Communities Falter under Heavy Hands: Hickey Condemns Leadership Methods of Charismatic Group

By Jones, Arthur | National Catholic Reporter, April 18, 1997 | Go to article overview

Communities Falter under Heavy Hands: Hickey Condemns Leadership Methods of Charismatic Group


Jones, Arthur, National Catholic Reporter


Hickey condemns leadership methods of charismatic group

GAITHERSBURG, Md.-- The cardinals warm greeting and conciliatory tones quickly gave way to a stern warning as he delivered a nine-page address to a segment of his flock.

The Mother of God charismatic covenant community may have been "a gift from the Lord," as Cardinal James Hickey of Washington said in at the start of his talk, but it was a gift that was being badly misused.

"This community," Hickey said in the Sept. 25, 1995, meeting with members of the group, "suffers from a lack of charity, from the failure to reach out in reconciliation, from anger, suspicion, slander, fear." In the same address, he warned that "no private individual can say he or she presents the absolute will of God for another person in life's personal decisions. No lay person has a right to demand religious obedience from a fellow adult lay Catholic."

Hickey could have been speaking for more than a few other bishops who have confronted the excesses of some charismatic communities in their own dioceses during the past two decades.

It may be unusual for a cardinal to get so closely involved with a parochial dispute, but charismatic covenant communities historically have presented anything but the normal run of local church problems. In "covenant" communities, members make a specific commitment to the group, to its rules and to obedience to leadership. When such groups attract the attention of the local bishop, it usually after community leadership has become so authoritarian and controlling that members begin to rebel. The Mother of God community was only the latest in a string of such stories.

By the time Hickey became involved, as his tone and language indicate, the community had begun spinning out of control. The story of the community's breakup came to NCR's attention in 1995. Details emerged during months of interviewing and reviewing documents and videotapes that recorded some of the community's history. The details show that what had begun with the innocence of a simple prayer and Bible study group had grown into an organization with leadership that controlled courtship, marriage and other family arrangements, as well as careers and finances.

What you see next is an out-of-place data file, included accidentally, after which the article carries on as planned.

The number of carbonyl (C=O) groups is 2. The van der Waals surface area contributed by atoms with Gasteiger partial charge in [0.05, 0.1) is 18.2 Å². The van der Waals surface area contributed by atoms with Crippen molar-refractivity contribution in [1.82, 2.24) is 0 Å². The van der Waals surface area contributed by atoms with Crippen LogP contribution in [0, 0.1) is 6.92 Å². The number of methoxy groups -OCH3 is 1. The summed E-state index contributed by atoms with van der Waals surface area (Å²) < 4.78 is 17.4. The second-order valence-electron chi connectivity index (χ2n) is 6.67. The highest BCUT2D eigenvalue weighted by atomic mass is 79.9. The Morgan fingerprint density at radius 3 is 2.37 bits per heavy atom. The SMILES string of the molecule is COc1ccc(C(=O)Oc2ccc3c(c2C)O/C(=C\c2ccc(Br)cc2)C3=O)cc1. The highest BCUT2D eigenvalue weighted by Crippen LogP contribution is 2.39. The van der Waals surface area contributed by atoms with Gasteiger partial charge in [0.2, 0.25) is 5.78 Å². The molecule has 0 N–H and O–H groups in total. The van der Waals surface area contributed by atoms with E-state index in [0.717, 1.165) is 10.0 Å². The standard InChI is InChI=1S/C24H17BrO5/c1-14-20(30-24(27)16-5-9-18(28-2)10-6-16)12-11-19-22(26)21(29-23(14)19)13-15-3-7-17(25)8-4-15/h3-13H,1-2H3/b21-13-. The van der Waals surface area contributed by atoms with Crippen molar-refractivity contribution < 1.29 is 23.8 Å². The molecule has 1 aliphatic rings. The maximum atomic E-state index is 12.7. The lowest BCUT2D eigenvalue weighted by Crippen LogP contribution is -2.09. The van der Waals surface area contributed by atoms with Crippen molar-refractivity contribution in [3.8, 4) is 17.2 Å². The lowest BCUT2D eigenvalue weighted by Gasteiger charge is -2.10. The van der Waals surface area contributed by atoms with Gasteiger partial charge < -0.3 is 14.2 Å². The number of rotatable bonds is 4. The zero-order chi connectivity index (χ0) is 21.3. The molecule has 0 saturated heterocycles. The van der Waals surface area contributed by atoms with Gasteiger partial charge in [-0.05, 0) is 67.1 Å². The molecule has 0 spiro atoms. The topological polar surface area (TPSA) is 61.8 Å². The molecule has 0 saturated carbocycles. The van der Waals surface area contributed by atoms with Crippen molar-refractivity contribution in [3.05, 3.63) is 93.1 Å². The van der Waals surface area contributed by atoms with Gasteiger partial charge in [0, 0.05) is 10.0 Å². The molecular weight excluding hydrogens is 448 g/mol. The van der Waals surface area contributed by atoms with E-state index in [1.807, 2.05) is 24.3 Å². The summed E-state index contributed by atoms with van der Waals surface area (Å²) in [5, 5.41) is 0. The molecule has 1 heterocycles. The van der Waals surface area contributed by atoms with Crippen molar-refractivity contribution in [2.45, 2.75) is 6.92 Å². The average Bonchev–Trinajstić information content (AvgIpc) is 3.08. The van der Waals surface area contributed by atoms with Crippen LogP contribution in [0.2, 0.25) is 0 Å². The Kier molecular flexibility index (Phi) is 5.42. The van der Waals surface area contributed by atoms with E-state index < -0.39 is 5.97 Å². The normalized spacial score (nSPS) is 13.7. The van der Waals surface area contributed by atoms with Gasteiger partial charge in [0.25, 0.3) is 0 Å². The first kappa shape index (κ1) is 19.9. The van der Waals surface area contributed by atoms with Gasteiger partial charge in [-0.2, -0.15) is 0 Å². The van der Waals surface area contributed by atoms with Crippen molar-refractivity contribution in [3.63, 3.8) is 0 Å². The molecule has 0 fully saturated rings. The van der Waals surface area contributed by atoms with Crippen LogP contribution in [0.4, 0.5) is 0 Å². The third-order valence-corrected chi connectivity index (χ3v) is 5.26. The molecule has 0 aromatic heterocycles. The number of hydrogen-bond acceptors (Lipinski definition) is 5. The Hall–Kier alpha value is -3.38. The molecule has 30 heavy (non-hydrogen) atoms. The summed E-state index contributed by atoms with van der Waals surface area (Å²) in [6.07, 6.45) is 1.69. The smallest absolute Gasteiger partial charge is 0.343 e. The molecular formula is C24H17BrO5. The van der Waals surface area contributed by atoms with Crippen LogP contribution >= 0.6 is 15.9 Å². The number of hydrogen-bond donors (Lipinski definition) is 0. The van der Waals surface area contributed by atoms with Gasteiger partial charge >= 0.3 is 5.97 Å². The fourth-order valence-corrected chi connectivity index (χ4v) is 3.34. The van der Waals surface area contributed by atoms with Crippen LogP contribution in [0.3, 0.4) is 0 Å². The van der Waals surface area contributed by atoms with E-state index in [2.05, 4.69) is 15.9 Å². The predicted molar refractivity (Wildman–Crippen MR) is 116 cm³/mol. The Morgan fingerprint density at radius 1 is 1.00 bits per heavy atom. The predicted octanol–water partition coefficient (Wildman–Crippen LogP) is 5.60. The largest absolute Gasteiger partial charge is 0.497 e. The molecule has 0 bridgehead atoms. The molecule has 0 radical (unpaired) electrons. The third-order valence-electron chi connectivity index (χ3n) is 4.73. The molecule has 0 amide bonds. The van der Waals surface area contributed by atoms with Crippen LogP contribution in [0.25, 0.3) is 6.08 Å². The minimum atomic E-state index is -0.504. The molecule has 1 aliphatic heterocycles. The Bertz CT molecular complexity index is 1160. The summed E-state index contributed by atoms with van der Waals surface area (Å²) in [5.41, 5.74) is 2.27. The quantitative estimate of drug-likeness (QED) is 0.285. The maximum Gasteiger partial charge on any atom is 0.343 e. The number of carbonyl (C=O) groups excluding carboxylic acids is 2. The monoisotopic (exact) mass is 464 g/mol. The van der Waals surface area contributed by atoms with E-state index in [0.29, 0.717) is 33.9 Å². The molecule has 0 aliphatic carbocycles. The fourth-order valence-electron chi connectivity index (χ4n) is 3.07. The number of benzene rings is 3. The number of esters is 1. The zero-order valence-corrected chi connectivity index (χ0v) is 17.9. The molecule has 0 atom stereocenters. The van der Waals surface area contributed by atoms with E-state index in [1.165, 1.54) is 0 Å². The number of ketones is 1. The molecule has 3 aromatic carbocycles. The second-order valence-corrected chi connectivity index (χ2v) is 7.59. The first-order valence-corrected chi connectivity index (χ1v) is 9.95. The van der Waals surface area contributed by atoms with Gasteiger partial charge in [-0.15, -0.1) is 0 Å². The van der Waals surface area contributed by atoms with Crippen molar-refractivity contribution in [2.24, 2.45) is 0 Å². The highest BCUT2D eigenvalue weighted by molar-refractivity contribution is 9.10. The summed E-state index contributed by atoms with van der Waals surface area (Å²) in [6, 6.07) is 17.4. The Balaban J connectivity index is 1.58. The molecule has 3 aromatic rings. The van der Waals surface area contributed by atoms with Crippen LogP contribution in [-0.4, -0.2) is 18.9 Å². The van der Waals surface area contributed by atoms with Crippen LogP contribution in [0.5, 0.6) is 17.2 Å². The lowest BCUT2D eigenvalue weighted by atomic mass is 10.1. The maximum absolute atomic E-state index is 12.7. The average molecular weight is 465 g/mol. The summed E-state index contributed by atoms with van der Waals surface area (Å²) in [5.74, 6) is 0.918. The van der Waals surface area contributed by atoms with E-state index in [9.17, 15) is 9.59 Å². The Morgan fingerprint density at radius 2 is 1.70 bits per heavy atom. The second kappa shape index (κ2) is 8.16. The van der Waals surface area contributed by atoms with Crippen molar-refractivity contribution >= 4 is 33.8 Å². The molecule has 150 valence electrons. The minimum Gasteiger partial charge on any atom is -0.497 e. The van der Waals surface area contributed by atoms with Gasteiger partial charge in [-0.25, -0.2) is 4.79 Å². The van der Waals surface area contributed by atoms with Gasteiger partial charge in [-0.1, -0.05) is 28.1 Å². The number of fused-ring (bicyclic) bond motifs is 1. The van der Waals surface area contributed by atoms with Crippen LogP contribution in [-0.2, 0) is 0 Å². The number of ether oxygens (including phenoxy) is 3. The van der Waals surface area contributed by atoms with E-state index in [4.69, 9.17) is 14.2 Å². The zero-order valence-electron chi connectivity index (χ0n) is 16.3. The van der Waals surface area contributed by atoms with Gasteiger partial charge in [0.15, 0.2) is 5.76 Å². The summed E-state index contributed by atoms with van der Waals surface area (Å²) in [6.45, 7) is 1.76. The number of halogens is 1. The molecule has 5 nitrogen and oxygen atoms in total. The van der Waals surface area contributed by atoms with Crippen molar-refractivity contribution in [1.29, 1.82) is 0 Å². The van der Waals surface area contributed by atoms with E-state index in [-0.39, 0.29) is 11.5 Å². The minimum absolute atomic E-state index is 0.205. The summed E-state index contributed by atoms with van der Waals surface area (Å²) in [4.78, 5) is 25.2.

The story of the Mother of God community demonstrates how well-intentioned religious fervor can be co-opted and manipulated and how apparently noble motives can lead to damaging practices in the name of faith.

Fr. Michael Duggan, a Canadian priest and theologian involved in the community for more than a decade but now back in Canada, wrote in the spring of 1995. "I am somewhat embarrassed to admit that only in the last nine months did I comprehend the total picture, which I shall describe." He wrote of the community's "pre-scientific, quasi-dualistic world-view" that "removes God from the present world order." Duggan, in a 4,000-word paper that critiqued the community's teaching and pastoral practice, warned of the "strong hierarchical structure in which practically all power has been concentrated in two coordinators," referring to community cofounder Edith Difato and her son Joseph.

"The matter became extremely serious when people would make life-determining decisions based on the advice of these coordinators," wrote Duggan, who said the community teaching "was accorded an aspect of infallibility that one rarely identifies even with statements of the pope."

During an early 1996 community retreat, after the Difatos had departed, the interim governing committee chair, Robert J. Roche, gave an example of "how we felt compelled to conform to norms of submission that are not normal."

In a printed report of that meeting, Roche is quoted as saying that when he became engaged he tried to stop his fiancee from telling anyone about it at the Sunday night prayer meeting until he had told his head or superior.

"I was a 61-year-old man," said Roche, "all worried. …

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